Chapter three delves deeper in the complex visual relationship between the Serenissima and the Jews through the material aperture of the window. Not surprisingly, evoking the Merchant of Venice, Katz writes that “Jessica’s abandonment of her father and conversion to Christianity is marked at the window” (p. 68). Windows are liminal spaces which connect the inside with the outside, and where many forms of interactions took place. They are also vital for the organization of labor as they allow light and air to circulate inside.
Using early modern London as a case of comparison, Katz introduces the theme of windows as spaces that are thoroughly regulated by civic rules, and from which it is possible to detect types of social interactions between the private and public domain; or, they can be understood as places where outburst of violence were enacted. In London windows are spaces where citizenship is performed. As for legal residents any form of obstruction of the window or misuse of it represent an attack to private décor, for religious refugees (Protestants from other countries), whose work was permitted, the windows must be obstructed in order to ban from sight their merchandise, making their profit more difficult to pursue (p. 73).
According to Katz, the decision to wall up windows and balconies in the ghetto shall be interpreted as a logical consequence of the Christian city to “prohibit ocular contact with Christians” (p. 74). Even when the ghetto expanded, due to the continuous flux of Levantine and Ponentine Jewish migrants, who were permitted residency in exchange of their commercial services, rules about the closing of windows or other apertures on the bordering lines with Christian neighbors were enhanced. In some cases, Jews tried to avoid rigid enclosures, especially if they threatened the health and hygiene of the ghetto. Windows were considered sites of danger during Christian processions: Jews were accused of screaming and cursing at the Eucharist from their windows; conversely, charged religious rituals could easily spark conflict and violence, as during the Eastertide, when Christian assaulted and destroyed Jewish windows.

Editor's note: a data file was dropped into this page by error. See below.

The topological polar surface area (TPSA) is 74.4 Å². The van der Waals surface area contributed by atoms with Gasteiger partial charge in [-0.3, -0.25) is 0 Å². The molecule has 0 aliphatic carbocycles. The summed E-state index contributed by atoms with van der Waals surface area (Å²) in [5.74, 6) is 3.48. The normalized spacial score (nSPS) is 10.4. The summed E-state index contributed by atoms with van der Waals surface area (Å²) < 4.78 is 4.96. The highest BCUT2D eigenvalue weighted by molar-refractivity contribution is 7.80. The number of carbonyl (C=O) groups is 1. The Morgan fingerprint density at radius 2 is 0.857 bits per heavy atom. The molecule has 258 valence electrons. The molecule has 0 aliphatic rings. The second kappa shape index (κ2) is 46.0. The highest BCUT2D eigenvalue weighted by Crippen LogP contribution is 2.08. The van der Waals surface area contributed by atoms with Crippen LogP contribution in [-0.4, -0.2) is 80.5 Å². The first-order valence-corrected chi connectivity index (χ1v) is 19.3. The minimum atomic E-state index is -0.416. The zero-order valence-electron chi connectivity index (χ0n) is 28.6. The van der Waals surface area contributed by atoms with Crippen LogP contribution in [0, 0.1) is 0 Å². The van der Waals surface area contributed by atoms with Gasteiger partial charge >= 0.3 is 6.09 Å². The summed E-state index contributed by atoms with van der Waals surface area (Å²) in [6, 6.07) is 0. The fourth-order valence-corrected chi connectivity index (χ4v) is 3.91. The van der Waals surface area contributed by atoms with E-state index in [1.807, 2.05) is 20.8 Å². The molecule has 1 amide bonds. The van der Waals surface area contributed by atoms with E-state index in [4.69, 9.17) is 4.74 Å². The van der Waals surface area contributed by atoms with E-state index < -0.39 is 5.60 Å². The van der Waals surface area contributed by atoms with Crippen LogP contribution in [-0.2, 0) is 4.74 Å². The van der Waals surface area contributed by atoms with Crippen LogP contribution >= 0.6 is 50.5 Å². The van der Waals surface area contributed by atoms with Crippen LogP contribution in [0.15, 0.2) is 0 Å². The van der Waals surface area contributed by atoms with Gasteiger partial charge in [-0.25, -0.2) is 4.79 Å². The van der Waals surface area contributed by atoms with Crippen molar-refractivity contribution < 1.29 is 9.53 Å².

The chapter attempts to provide a different explanation for the comparison between two types of confinement, which are rooted in religious rationale: the temporary one during Easter, when Jews were compelled to shut their windows and to stay inside their houses, and the permanent one of the ghetto, whose windows were walled up. Whereas the cyclical enclosure framed a seasonal construction of religious identity, the
“walling up of the ghetto windows symbolized a permanent mark of domestic exile, an architectonic march toward civic isolation, that built subjugation into the urban form. Ghettoization institutionalized a city of alienating environments that inscribed religious difference into the urban fabric and in it prescribed a larger social order.” (p. 83)
As Daniel Jutte argued, windows were places of social interaction between Christians and Jews before and after the construction of the ghettos, and that is why city authorities attempted to regulate reciprocal gazes: not only Jews were forbidden to look at Christian rituals or onto Christian sacred space, such as monasteries and churches, but Christians as well were not allowed to look onto Jewish space.16 Furthermore, while this chapter evokes the relevant theme of religious and civic rituals as occasion of civic and urban belonging, it does not dwell extensively on the problem that civic and religious rituals pose to religious grouping in the early modern city. One should therefore ask where all interactions between different religious groups were spatially placed, and what it really meant to manage religious diversity in the city of the early modern period.